The Triple Crown Tour hasn't proved to be as rigid as critics might have you think.
October 22, 2014 by Simon Pollock in Opinion with 48 comments
There’s been plenty of complaining about lack of access to the top tiers of USA Ultimate’s Triple Crown Tour. Participation requires better players, more money, and more travel –in short, going to Nationals will always necessitate an abundance of resources. Understandably, adding barriers to the path to USA Ultimate’s top tournaments doesn’t seem fair to some of the more vocal opinions in our community.
How are teams supposed to get better if they can’t play against the top talent? Can a team outside a major city with no affiliations ever manage to recruit enough talent and nurture it into a thoroughbred steed galloping for Texas? Be it here in the comments section, on Reddit threads, or in a bar somewhere, the community has disagreed on the benefits of the TCT flight system, lampooning it for helping the best get better.
And yet, we’ve had some shakeups for 2015.
The Men’s Division Pro Flight welcomes three new teams: two former elite teams, Raleigh Ring of Fire and Washington D.C. Truck Stop, and Portland Rhino, who made its way to Pro all the way from the Select Flight. Kansas City Prairie Fire reached Elite from the Select flight after a strong regular season earned their region a strength bid for Club Championships, and Pittsburgh Temper reached Elite after starting at the bottom in Classic.
In Women’s, Atlanta Ozone and San Francisco Nightlock hopped up into Pro from the Elite flight, and Philadelphia Green Means Go, Florida Tabby Rosa, and Seattle Underground all achieved the Elite flight after qualifying for this past weekend in Frisco.
The runner up in the Mixed division, Seattle Mixed (formerly Ghettobirds), reached Pro from Select, along with San Francisco Mischief, San Francisco Blackbird, and Atlanta Bucket all reaching from outside the Elite Flight. Columbus Santa Maria also achieved Pro status, after finishing in Top Select last year.
By the numbers, 12 of the 48 teams in competition this past weekend were not in Frisco in 2013, 17 of 48 moved up at least one flight, and 8 teams fell from Pro to Elite.
I’m not going to say this completely justifies the TCT structure or the rankings system, but for those doubtful players and teams out there that thought the TCT would wall off most teams from ever reaching the national stage, we have those first 12 teams to prove them wrong.
I get the sense that some folks arguing against ranking and structure are unnerved by the path to Nationals being obstructed for many teams by costs and lack of resources, but to those folks I would pose this question: is it realistic to have a structure in place that would allow any new team to make it to Frisco in any given year? To me, some legitimacy is gained by having a few of the same stalwarts stick around while the talent is still dedicated.
We need to remember that as players get older and move towards masters, legacies end and new ones begin. DoG owned the totem pole for years, then vacated. Fury took home seven straight titles, and then was finally beaten.1 This may not be the NFL, where back to back championships are rare and teams break down due to injury every year, but we’ve certainly had some turnover.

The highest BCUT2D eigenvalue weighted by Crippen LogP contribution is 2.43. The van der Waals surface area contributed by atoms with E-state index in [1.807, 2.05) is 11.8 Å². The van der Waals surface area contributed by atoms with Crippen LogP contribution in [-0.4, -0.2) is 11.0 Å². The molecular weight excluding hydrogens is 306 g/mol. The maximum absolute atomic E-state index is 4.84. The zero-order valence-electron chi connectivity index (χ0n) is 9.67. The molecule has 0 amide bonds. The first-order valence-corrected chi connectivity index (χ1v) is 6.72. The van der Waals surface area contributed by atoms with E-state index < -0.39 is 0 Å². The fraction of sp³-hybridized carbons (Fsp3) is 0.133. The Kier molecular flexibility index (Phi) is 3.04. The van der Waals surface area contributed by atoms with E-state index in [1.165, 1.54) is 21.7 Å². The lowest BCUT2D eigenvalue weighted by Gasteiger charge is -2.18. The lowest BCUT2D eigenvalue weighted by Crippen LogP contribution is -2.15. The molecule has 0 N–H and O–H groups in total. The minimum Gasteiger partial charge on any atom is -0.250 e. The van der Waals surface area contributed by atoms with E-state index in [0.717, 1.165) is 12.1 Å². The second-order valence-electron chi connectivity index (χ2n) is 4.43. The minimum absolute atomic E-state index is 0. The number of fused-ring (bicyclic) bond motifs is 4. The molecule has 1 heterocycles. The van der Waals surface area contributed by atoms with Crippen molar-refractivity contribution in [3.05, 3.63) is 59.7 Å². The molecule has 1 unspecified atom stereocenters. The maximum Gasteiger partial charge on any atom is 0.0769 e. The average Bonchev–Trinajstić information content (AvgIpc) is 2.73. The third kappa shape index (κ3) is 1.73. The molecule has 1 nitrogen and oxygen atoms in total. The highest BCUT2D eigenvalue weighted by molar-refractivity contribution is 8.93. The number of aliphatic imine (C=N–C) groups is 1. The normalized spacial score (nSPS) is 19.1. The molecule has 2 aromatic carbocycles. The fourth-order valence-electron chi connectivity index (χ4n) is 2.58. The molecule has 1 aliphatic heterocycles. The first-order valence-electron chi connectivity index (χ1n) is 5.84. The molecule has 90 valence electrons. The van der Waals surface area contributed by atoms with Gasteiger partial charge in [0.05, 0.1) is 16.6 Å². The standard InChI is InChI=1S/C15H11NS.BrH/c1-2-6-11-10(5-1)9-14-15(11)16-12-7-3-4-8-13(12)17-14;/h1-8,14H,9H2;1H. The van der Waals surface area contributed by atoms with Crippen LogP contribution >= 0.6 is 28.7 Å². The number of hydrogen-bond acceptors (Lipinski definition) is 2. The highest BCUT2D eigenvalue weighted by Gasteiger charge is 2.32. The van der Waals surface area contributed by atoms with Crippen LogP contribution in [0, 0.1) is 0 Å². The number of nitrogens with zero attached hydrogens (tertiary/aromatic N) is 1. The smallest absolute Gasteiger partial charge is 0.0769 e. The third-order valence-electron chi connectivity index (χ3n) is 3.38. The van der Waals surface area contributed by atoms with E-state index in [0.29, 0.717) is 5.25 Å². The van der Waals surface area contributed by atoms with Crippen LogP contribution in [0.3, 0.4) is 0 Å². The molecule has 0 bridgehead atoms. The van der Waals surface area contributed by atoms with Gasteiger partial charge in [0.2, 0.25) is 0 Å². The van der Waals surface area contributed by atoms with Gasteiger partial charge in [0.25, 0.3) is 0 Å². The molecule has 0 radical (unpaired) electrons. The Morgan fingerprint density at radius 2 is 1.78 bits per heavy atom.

It should be expected that big metropolitan areas known for their Ultimate communities offer up top squads every year. It seems to me that the TCT helps create some branding and instills some pressure on top flight teams to maintain a commitment to develop feeder programs. Teams like Ring of Fire seem to have heavily benefited from creating a farm system with Cash Crop, and that’s been done before in other metro areas around the country. Toronto GOAT and Grand Trunk may have been doing it for even longer since Canadian teams lack the college powerhouse programs we have here in the States.
It’s a different scale, but the top end of the Barclays Premier League has looked much the same for years. Hang out at the right bar, and you’ll meet hooligans that have been watching Chelsea, Manchester United, Arsenal, and Liverpool duke it out for the same spots in the top four or six for decades. Everyone once in awhile, you get a club like Manchester City (or Southampton this year) that makes some big splashy signings with new resources and settles itself in that group for awhile.2 And of course, teams slip in and out of relegation every year, or miss the top four and the chance to compete in the Champions League.
There are billions of dollars separating the Triple Crown Tour from the EPL, but the talent flow in Ultimate on our side of the pond isn’t all that different. Better clubs attract different players each year, and sometimes people move solely based on their connections at a different club.
The shakeups we had in the flights this year have done enough to convince me — at least for now — that the Triple Crown Tour isn’t all that bad.3 Dedicated programs broke onto the national scene across all three divisions, with a few climbing all the way into Pro from Select/Classic. Talent shifted around the country to allow for new top teams, unprepared teams fell down a flight for not being prepared, and those teams that were committed to a high standard stayed at the top.
Doesn’t seem all that bad.
Sound familiar, Johnny Bravo? ↩
The real issue may be when and where the mandatory tournaments are held. ↩